On Fri, Oct 9, 2015 at 3:46 PM, Nathan Andelin <nandelin@xxxxxxxxx> wrote:
I can't figure out what the business value IBM is getting by taking on
the maintenance / support / documentation / distribution burden of
custom IBM i forks of popular OSS projects, versus an alternative of
modifying PASE to simply compile and run them as-is (after configure,
make, make install)?
The business value began with the success of Apache based HTTP server for
IBM i. It got another jump-start with their partnership with Zend. One
thing leads to another.
Well, the partnership with Zend is definitely a different beast than
anything in 5733-OPS (in that having a partner is very different than
not having a partner). Also, one might argue that Apache was the best
option for a "turnkey" entry into mainstream HTTP hosting, and without
HTTP hosting, that's very limiting indeed. They may have deemed that
critical, in a similar way that being able to run Java on your
platform is almost not negotiable.
Lately IBM i has broaden its appeal to a new type of "developer", as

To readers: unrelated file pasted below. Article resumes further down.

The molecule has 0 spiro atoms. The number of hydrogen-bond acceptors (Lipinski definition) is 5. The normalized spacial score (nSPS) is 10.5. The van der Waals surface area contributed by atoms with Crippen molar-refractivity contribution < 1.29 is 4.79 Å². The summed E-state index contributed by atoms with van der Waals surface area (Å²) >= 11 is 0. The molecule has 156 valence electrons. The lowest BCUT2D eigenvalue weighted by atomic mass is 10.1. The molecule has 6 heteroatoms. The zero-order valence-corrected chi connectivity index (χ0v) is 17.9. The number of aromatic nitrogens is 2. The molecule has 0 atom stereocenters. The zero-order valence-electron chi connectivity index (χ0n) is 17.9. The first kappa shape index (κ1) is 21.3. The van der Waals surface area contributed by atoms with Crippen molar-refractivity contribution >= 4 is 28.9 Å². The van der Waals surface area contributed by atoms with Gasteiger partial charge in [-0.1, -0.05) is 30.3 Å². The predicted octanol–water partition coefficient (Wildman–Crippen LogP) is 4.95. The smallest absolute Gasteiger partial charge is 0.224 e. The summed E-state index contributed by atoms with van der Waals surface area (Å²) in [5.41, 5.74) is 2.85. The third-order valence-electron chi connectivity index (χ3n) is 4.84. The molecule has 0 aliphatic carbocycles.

opposed to trying to serve a largely stagnant and shrinking enclave of cult
RPG III programmers.
Buck didn't say anything that goes against this. Buck is saying IBM
should serve that new type of developer in a different way than they
appear to be doing now. Specifically, I believe he is contending that
IBM should just fix PASE so that it's sufficient for whatever those
new developers need. That is, instead of having their own Python (for
example), they should upgrade PASE to the point that anyone can just
download Python's official source code from python.org and compile it
as-is in PASE. If a new version of Python comes out, then whoever
wants it can download the new Python and build it themselves, with no
help or involvement from IBM.
This would arguably be both cheaper and more effective than having
IBM-specific and IBM-maintained forks of everything. (I am not ready
to argue this myself, but Buck seems to be.)